Sunday, March 24, 2013

Why You Need to Think Twice About Cold Calling

The effectiveness of cold calling as a lead generation tactic is still a much-debated topic in B2B marketing and sales circles. Many thought leaders and practitioners contend that cold calling is no longer an effective and efficient way to generate new sales leads. It's also clear, however, that many B2B companies still rely heavily on their salespeople to find new leads through a variety of prospecting activities, including cold calling.

Unfortunately, most of the "evidence" used to argue for and against cold calling has been anecdotal at best, and the lack of empirical data regarding the efficacy of cold calling makes the debate interesting, but not necessarily useful for decision making.

Recent research by Baylor University's Keller Center for Research takes an important step in quantifying the effectiveness of cold calling as a lead generation tool.

The Keller study involved 50 real estate agents who made a total of 6,264 cold calls over a two-week period. The agents were using a generic, random list of telephone numbers from a geographic area not previously marketed to by the agent. So, these were truly cold calls.

Here's an overview of the study's major findings:
  • Of the 6,264 calls placed, 17% were non-working numbers, 55% were not answered, and 28% were answered.
  • Of the 1,774 calls that were answered, 1,612 of the prospects (91%) were not interested in the offering or refused to provide additional information.
  • The agents involved in the study generated 19 appointments with prospective clients and received 11 referrals as a result of the calling effort.
  • The agents had to make 209 calls to obtain one appointment or referral.
  • The overall "success rate" for the calling effort was 0.5% (30 appointments and referrals / 6,264 calls placed).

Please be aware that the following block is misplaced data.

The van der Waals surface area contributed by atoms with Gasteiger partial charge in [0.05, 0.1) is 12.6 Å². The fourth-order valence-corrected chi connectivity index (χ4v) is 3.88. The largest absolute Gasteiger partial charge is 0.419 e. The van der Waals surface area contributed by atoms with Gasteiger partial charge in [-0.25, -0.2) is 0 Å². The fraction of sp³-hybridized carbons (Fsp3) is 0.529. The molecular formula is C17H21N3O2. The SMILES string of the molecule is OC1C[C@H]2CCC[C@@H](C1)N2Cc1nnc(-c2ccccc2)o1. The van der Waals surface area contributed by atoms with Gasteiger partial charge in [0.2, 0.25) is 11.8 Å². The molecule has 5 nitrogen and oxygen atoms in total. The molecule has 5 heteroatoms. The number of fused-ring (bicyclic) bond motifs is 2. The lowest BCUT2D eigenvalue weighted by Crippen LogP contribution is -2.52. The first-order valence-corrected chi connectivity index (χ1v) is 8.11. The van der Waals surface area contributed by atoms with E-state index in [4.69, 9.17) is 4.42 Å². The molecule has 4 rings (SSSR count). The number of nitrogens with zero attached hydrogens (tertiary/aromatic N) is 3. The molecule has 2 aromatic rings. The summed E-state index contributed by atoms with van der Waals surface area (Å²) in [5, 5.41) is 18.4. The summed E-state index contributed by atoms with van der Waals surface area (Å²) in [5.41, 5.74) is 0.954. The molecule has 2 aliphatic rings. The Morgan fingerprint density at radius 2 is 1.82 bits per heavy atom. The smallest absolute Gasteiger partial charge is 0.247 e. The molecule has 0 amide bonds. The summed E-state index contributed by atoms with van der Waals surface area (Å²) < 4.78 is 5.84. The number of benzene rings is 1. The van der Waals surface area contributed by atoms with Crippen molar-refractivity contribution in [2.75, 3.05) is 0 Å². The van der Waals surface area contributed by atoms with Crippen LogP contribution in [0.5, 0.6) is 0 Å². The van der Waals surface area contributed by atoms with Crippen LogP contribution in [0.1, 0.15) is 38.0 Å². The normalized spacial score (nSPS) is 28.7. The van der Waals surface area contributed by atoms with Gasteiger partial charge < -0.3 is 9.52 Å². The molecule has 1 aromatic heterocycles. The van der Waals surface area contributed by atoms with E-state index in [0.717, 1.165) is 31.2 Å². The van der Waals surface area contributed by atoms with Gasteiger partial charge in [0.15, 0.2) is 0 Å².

• The authors of the study assumed that "bad" calls (non-answers and non-working numbers) required (on average) one minute per call and that answered calls required (on average) five minutes per call. Based on these assumptions, it would take about 7.5 hours to make 209 calls and obtain one appointment or referral. (In other words, based on the authors' assumptions, it would take one full day of calling to get one appointment or referral.)
Does the Keller study provide the "final" answer regarding the effectiveness and efficiency of cold calling for lead generation? I don't think so. For one thing, the study involved cold calling in a B2C setting, and I don't think the findings of the study can be projected to B2B cold calling. In a B2B setting, the results might be better or worse, but we shouldn't assume they would be the same. Nevertheless, the Keller study raises serious doubts regarding how effective cold calling can be.


  1. I have done cold calling, and it can work, but you have to be persistant. There are much better ways to get business!

  2. The thing about cold calling is that you are hoping you are connecting with the right person at the right time with the right offer. That's a lot of variables to get right. You might get some leads, but how much time, effort and energy (not to mention money) will you have to put into that to get those leads?

  3. Good day! I appreciate the article you wrote about the statistics of cold-calling and how it might not be effective in getting target clients. Indeed, most people do not look forward to "cold-calling" because of the fear of rejection or even mistreatment over the phone. I have had people come to me for advice, because well, I have learned a lot by reading @RyanwasHere's article . It's about knowing very well your target clients and seeing what your company can offer to make their work more efficient. Maybe the reason why it doesn't work out for some companies is their attitude towards cold calling. Hope you enjoy the article!